President Tsai Ing-wen unveiled Taiwan’s ambitious plans to develop the next generation of indigenous fighter jets. The move is part of the government’s broader commitment to bolster Taiwan’s autonomy in defence systems, signalling a strategic focus on advancing the nation’s military capabilities.
President Tsai did not provide specific details about the upcoming fighter jet program but emphasized the government’s determination to strengthen Taiwan’s defence industry. As a significant step in this direction, the government aims to commence the development of the next-generation fighter aircraft, solidifying its commitment to self-reliance in defence.
Under the existing defence autonomy plan, Taiwan is on track to receive 66 Brave Eagle advanced trainer aircraft by 2026, with 27 units already delivered. President Tsai stressed the importance of continuity in these defence initiatives, expressing hope that the succeeding president would uphold and support the ongoing development of the nation’s defence capabilities.
President Tsai, who is concluding her second and final term in May, reiterated the core of her defence policy – achieving defence autonomy for Taiwan. Emphasizing the significance of Taiwan’s commitment to self-defence, she noted that when other nations consider joining forces to safeguard Taiwan, the primary concern is Taiwan’s resolute dedication to its defence.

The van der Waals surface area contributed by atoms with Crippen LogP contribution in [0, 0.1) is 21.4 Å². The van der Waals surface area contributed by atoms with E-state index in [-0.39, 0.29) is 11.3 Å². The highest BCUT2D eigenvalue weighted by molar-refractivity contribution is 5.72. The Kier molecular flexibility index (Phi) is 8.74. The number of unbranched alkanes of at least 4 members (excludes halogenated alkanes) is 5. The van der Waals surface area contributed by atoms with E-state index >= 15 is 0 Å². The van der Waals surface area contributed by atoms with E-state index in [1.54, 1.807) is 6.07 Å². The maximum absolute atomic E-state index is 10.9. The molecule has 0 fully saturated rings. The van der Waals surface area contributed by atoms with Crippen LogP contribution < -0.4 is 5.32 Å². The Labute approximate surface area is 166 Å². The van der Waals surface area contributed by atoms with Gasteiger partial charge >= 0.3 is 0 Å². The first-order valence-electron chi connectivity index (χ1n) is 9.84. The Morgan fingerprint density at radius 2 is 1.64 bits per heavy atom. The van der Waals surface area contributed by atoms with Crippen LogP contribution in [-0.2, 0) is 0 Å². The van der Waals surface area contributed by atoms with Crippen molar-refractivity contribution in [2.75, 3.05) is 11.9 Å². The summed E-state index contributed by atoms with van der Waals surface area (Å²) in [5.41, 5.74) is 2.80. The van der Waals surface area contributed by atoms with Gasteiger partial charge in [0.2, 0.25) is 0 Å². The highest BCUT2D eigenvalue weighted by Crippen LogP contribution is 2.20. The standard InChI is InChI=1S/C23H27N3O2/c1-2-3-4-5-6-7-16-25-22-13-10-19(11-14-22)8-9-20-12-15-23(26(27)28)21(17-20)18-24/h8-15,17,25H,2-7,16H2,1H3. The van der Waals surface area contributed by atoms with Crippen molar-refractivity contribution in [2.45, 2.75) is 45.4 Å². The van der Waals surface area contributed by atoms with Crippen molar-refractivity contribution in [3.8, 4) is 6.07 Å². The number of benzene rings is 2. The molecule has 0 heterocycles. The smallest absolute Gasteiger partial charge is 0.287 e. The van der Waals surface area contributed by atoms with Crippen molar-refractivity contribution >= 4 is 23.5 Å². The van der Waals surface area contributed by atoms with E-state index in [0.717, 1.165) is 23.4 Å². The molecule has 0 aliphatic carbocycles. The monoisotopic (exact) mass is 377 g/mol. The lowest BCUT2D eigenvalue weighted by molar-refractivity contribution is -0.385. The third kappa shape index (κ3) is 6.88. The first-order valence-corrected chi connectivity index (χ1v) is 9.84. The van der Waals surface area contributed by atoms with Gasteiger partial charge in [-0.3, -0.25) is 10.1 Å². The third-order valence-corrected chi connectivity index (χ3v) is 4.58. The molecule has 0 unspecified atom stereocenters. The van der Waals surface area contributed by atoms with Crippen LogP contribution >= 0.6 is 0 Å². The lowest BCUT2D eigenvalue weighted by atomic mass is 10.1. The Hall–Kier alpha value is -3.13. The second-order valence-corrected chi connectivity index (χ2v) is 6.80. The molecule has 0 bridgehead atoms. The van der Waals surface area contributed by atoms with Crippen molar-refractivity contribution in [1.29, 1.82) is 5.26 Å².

The government’s proactive efforts to fortify its defence systems aim not only to showcase capabilities but also to underscore the nation’s unwavering commitment to safeguarding its interests. President Tsai highlighted the pivotal role of defence autonomy in achieving this goal.
In addition to the fighter jet plans, President Tsai referenced Taiwan’s significant milestone in defence autonomy – the unveiling of the prototype of its first indigenous submarine, the Hai Kun, in September last year. The submarine construction, named “Narwhal,” represents a comprehensive effort requiring systematic design, integration capabilities, and a pool of skilled talent. The Hai Kun is expected to be delivered to the navy by the end of the year after completing testing.
During the interview, President Tsai also touched upon the complexities of cross-strait relations, acknowledging it as the most substantial challenge for every administration and president of Taiwan. She emphasized the need to navigate and mitigate risks, adopting the position of “maintaining the status quo” across the Taiwan Strait since taking office in 2016.
As Taiwan advances its defence capabilities with plans for next-generation fighter jets and indigenous submarines, the nation seeks to assert its autonomy and resilience in the face of evolving geopolitical dynamics.